It’s sort of an unusual partnership, but it could turn out to be very fruitful. Instead of shying away from the internet, the projects seems to capture the essence of all things digital and all things journo: it’s open sourced so other outlets can use it, allows for management of data and verification, and treats readers as equal partners in news gathering. If that’s not what the digital publishing industry needs right now, I don’t know what is. The platform will also have a new sort of commenting system where users can highlighting system for journalists to better interact with readers. Instead of banning comments, they plan to make them more useful. Dan Sinker, the head of the Knight-Mozilla Open News Initiative writes on his blog:

Finally, this is a project that has the opportunity not only to improve community engagement in journalism, but to strengthen the web itself. Technologies likeBackbone.jsD3, and Django have all been forged and tested in the demanding environment of the newsroom, and then gone on to transform the way people build on the web. We don’t know that there’s a Backbone lurking inside this project, but we’re sure as hell going to find out.

Here’s to seeing what happens.

Culture and Political News — With a Hardcover

hrdcvrDanyel Wilson and Elliot Smith think, like most of us, that journalism as it’s practiced today needs fixing. So they’re focusing on the “soul” of our beloved craft and launching a magazine, in the form of a book. Yes, you read that correctly.

If you want to see it to believe it, you can donate now to their Kickstarter fund for the project, HRDCVR, which is open until June 5th.

Smith and Wilson are both journalists themselves, working at places like XXL and Vibe, respectively. So the magazine has a focus on culture and politics, with an emphasis on music, tech, and elections. Wilson “refined” the project while studying at Stanford University on a Knight Foundation fellowship. The magazine comes with an ethos of ditching the niche and the mainstream — something many publications are flocking towards — and being “multistream.”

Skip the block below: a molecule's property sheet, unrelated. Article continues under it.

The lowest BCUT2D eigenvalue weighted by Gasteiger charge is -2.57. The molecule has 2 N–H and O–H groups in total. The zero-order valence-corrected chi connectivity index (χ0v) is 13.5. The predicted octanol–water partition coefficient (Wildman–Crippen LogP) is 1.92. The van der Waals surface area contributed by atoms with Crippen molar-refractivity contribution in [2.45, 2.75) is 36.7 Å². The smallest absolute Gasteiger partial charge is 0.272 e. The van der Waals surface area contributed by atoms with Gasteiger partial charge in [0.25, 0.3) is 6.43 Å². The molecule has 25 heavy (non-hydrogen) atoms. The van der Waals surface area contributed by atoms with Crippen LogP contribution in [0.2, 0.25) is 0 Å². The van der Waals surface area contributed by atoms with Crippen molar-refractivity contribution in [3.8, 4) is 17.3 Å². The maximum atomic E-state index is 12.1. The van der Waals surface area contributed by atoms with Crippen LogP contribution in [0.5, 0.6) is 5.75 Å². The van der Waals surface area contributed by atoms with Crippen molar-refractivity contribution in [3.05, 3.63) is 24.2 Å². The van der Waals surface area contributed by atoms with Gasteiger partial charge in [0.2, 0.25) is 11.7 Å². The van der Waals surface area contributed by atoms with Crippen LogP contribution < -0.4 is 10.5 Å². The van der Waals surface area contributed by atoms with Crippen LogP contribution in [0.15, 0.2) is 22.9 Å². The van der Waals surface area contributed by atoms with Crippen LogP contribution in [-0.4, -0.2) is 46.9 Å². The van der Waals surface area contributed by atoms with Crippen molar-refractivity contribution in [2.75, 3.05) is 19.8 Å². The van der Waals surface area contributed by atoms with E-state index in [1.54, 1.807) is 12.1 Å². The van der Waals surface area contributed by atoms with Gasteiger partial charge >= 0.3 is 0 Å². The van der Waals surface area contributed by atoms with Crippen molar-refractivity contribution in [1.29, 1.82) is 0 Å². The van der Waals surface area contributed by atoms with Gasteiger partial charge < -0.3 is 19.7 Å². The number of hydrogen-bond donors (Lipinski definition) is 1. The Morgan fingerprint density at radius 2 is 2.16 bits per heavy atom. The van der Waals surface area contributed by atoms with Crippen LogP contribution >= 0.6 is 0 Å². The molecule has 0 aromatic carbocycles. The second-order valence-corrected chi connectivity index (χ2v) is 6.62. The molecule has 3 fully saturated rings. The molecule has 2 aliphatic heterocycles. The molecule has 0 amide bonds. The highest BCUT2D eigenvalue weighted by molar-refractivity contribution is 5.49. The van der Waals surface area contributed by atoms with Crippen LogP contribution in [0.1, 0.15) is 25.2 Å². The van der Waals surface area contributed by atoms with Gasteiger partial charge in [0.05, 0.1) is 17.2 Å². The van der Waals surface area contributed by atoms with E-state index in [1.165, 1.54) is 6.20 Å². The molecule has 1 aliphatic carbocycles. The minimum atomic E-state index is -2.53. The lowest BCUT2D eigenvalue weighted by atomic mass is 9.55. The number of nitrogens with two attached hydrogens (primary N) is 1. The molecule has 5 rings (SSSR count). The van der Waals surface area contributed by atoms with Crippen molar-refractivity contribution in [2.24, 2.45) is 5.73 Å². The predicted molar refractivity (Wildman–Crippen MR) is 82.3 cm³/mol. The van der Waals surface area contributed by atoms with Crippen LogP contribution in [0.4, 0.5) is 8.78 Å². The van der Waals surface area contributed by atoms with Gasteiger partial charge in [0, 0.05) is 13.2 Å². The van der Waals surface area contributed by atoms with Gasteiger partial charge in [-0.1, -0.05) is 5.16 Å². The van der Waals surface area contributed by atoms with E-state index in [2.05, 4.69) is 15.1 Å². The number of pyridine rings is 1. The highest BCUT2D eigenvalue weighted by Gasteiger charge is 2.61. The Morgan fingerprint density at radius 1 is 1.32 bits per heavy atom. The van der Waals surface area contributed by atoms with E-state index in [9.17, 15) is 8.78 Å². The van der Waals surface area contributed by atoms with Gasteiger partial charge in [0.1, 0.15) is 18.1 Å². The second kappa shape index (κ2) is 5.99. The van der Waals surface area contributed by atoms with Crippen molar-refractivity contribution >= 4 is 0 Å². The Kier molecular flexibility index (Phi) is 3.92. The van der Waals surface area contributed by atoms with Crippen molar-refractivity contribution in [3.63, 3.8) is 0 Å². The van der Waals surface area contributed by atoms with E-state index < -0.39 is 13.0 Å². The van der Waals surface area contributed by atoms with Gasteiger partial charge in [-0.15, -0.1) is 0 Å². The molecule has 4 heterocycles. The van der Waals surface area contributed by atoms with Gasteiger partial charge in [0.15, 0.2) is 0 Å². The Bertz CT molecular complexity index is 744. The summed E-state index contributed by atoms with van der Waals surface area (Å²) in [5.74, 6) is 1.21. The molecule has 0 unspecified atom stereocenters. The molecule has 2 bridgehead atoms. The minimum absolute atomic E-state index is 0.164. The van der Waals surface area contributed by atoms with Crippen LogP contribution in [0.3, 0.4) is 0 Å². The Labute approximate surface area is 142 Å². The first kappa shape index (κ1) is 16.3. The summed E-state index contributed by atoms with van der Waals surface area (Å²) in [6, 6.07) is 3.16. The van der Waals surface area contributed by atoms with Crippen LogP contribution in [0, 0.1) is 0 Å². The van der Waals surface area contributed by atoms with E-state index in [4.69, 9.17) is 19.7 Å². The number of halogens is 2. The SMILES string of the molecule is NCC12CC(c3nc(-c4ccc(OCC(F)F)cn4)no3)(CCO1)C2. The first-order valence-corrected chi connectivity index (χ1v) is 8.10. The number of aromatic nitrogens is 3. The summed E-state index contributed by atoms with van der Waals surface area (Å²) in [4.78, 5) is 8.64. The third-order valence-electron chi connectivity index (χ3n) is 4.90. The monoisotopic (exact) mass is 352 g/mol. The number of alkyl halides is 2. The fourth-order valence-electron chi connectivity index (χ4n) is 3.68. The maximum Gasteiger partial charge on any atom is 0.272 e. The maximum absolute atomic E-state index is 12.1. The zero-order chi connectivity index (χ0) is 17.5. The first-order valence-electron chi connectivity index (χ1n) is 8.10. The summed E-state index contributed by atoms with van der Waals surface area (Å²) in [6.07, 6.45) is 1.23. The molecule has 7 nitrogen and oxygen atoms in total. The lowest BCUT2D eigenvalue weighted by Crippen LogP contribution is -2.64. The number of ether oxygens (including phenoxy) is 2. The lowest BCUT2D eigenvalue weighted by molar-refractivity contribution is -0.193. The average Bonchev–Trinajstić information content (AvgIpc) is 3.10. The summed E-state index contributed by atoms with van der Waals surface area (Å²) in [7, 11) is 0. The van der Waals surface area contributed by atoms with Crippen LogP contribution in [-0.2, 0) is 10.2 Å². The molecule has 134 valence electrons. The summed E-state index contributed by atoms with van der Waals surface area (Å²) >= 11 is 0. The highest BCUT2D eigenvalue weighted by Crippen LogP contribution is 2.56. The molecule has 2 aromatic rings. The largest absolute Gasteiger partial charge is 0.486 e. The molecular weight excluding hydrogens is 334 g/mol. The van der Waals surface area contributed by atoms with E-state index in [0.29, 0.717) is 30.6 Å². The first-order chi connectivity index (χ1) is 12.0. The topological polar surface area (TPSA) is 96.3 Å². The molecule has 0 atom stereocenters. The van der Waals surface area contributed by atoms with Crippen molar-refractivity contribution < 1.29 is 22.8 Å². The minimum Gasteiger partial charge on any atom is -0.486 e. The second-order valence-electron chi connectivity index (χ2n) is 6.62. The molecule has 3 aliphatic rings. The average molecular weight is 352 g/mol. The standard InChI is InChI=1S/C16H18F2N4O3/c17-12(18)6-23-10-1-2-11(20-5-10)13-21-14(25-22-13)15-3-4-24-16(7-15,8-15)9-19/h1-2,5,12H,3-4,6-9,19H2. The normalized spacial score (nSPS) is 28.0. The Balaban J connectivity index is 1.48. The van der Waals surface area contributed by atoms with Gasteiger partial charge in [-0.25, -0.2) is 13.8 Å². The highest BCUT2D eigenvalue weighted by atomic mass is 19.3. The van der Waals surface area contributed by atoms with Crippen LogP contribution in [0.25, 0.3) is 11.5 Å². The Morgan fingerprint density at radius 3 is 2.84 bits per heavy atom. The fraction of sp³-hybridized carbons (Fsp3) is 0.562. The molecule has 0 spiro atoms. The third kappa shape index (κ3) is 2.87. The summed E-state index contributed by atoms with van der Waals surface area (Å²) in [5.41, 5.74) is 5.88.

Smith says in their release for the Kickstarter campaign that HRDCVR plans to:

make content from the revolutionary stance of everyone being equally interesting. We embrace the politics and cultures and passions of actual and projected populations in the United States. Our creative teams reflect and take inspiration from the humans and the humanity behind the new demographics

They’ve already raised about 4% of their goal, so if you want to see the highly designed (and heavy?) magazine, donate soon. You can follow the project at @HRDCVRx and fund it here.

For more on HRDCVR and to hear Wilson’s social media tips, read Hey, How’d You Become Hip-Hop’s Social Media Authority, Elliott Wilson?

Save the Date: Social Media Summit in London

socialmediasummitNext Friday, BBC Academy’s College of Journalism, the New York Times, and the Knight Foundation are holding the Social Media Summit 2014 in London. If you are already across the pond or just loaded enough to jet set, it’s possible that you’re still out of luck. Tickets were going quickly.

But you can still follow along using, of course, social media. I’d tune into Twitter around 2pm (UK time) to follow Vivian Schiller’s keynote speech. Earlier in the day, Andy Carvin of First Look Media joins a panel of international journalists to talk about covering world news and using social media to do it better. You can see a full list of speakers and the agenda here. Set the reminders. Next Friday. May 16. #SMSLDN. See you there.